by David Kabiswa.
The subject of networking for organisations is increasingly being talked about in development workshops and meetings.
- Many questions can be asked, such as:
- Who qualifies to network?
- Is networking helpful for everyone?
- Is it something worth talking about?
- Does networking reduce the value of individual skills and abilities?
- What does it take to network?
- Who makes the decisions in networking?
ACET has been keen to encourage networking in various forms. For example:
- We have arranged exchange visits for local groups (driving people from one place to another).
- We have provided learning experiences for groups from other countries by taking them to visit a number of organisations in Uganda and then encouraging reflection time at the end of each day.
- We encourage good practice by exchanging useful models of working among various partners to avoid ‘re-inventing the wheel’.
Some benefits of networking
Speaking out on behalf of others Networking helps increase the ability of organisations and communities to speak out about issues. Within a network, ideas can develop and then be shared in ways which pass on the thinking of many people. Because of this, in Uganda and elsewhere there is now an increase in new HIV/AIDS networks – for sharing support services; for people living with HIV/AIDS (PLHA); or Christian networks such as CANA (Christian AIDS Network Association of India), ICAN (International Christian AIDS Network) and many others.
Information exchange and co-ordination Exchanging information is a key benefit of networking. Other members of the network gain useful information which they may not have had access to. Sharing information also helps to decrease the duplication of services, either in the same geographical area or in targeting the same group (while others may be ignored).
Homecare networks were formed in Uganda to increase the co-ordination of organisations providing similar services. For example, clinic days are held on the same day to avoid patients moving from one clinic to another to get similar treatment. Lists of patients, experiences in good practice, identifying and treating various symptoms are among the information shared. Such information exchange leads to synergy – where the efforts of the network are greater than the sum total of individual organisations put together.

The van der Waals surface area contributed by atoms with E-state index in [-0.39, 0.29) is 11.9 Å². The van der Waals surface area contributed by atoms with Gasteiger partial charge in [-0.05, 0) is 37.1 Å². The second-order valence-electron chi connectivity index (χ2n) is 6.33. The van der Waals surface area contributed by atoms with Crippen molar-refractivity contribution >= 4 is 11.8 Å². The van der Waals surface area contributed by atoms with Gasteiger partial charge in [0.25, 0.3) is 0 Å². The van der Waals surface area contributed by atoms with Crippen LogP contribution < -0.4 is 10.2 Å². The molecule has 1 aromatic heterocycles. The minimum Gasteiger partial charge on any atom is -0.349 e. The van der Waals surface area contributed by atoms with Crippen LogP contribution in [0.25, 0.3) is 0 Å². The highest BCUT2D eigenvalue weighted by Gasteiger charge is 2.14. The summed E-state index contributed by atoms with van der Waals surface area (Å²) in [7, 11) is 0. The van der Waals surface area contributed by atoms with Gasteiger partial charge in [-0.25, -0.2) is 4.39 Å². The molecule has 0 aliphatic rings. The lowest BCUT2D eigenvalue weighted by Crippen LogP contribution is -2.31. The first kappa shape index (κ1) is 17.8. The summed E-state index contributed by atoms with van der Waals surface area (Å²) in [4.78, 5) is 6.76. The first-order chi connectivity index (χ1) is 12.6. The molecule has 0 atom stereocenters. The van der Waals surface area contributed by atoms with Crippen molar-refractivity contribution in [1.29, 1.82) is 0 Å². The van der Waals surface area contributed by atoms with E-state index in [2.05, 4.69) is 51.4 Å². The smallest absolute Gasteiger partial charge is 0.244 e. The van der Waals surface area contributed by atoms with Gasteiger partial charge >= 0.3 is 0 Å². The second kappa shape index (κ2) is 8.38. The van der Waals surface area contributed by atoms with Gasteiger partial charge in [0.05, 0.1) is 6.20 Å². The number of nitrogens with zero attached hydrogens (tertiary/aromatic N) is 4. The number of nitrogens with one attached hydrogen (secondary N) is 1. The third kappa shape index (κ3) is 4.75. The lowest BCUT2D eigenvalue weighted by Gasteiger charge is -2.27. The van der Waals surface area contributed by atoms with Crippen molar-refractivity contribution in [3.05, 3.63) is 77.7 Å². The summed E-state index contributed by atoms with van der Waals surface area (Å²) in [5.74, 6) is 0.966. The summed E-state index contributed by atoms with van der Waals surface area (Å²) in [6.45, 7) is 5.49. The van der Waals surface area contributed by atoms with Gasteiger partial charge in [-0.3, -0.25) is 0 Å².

Increase in impact When organisations or government officials exchange visits, this is likely to increase the impact and quality of their work. Over the past few years, a number of countries have sent delegates to visit AIDS projects in Uganda. At government level, the visits have helped motivate political leaders to take action, while exchange visits among NGOs have led to ideas being shared, and encouraged good practice among their members.
Building on shared knowledge Networking along similar themes or issues such as AIDS or homecare, helps to bring together people of various disciplines and experience to work together. This kind of networking helps to bring a variety of experience to the problem.
Better use of limited resources Networking may lead to better use of resources. Instead of an organisation insisting on doing everything separately, networking may allow people to work together in partnership with different resources. For example, one organisation may already be working with young people. Instead of another organisation looking for its own groups of young people, they could work in partnership with the same young people and concentrate their efforts. This sort of relationship requires a mature approach to networking. However, many organisations are beginning to try this out.
Forms of networking
There are various forms of networking which organisations and communities may carry out in order to increase their efficiency and their ability to achieve their aims and objectives. Here are some examples.
Exchange visits Visits between countries, organisations and community groups are a good way of sharing experience and skill.
Meetings or workshops Regular meetings which bring together similar groups of people to share information, ideas and experience are an inexpensive way to form networks.
Newsletters or e-mail links For large networks, shared newsletters or e-mail updates can help to keep members aware of the activities of other members.
Research studies Research into the different approaches being used can benefit from increased collaboration between interested organisations, the sharing of experiences and an increased capacity to extend the research.
David Kabiswa is Director of ACET, with many years experience of supporting people with HIV/AIDS. His address is: ACET Uganda, PO Box 9710, Kampala, Uganda.